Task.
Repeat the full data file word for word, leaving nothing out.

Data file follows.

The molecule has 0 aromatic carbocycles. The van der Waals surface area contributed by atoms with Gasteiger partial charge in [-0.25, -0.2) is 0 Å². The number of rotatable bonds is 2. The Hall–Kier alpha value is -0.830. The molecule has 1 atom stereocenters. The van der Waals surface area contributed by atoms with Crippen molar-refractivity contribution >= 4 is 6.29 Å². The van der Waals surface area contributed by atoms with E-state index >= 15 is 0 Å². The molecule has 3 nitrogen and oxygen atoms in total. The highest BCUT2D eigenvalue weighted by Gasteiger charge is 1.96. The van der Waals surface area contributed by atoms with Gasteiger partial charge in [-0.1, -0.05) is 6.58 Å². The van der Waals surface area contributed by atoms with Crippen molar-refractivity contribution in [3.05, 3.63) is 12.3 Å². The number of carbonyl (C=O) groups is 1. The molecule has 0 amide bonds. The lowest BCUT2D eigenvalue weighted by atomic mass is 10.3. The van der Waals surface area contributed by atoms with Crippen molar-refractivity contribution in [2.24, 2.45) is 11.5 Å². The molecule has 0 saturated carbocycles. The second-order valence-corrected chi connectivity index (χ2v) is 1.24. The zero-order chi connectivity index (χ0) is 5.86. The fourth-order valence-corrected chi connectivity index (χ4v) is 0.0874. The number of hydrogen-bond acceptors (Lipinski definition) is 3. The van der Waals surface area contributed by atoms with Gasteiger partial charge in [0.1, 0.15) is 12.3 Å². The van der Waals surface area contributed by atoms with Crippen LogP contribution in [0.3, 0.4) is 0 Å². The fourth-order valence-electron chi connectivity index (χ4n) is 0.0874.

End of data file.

The molecule has 0 aromatic carbocycles. The van der Waals surface area contributed by atoms with Gasteiger partial charge in [-0.25, -0.2) is 0 Å². The number of rotatable bonds is 2. The Hall–Kier alpha value is -0.830. The molecule has 1 atom stereocenters. The van der Waals surface area contributed by atoms with Crippen molar-refractivity contribution >= 4 is 6.29 Å². The van der Waals surface area contributed by atoms with E-state index >= 15 is 0 Å². The molecule has 3 nitrogen and oxygen atoms in total. The highest BCUT2D eigenvalue weighted by Gasteiger charge is 1.96. The van der Waals surface area contributed by atoms with Gasteiger partial charge in [-0.1, -0.05) is 6.58 Å². The van der Waals surface area contributed by atoms with Crippen molar-refractivity contribution in [3.05, 3.63) is 12.3 Å². The number of carbonyl (C=O) groups is 1. The molecule has 0 amide bonds. The lowest BCUT2D eigenvalue weighted by atomic mass is 10.3. The van der Waals surface area contributed by atoms with Crippen molar-refractivity contribution in [2.24, 2.45) is 11.5 Å². The molecule has 0 saturated carbocycles. The second-order valence-corrected chi connectivity index (χ2v) is 1.24. The zero-order chi connectivity index (χ0) is 5.86. The fourth-order valence-corrected chi connectivity index (χ4v) is 0.0874. The number of hydrogen-bond acceptors (Lipinski definition) is 3. The van der Waals surface area contributed by atoms with Gasteiger partial charge in [0.1, 0.15) is 12.3 Å². The van der Waals surface area contributed by atoms with Crippen LogP contribution in [0.3, 0.4) is 0 Å². The fourth-order valence-electron chi connectivity index (χ4n) is 0.0874.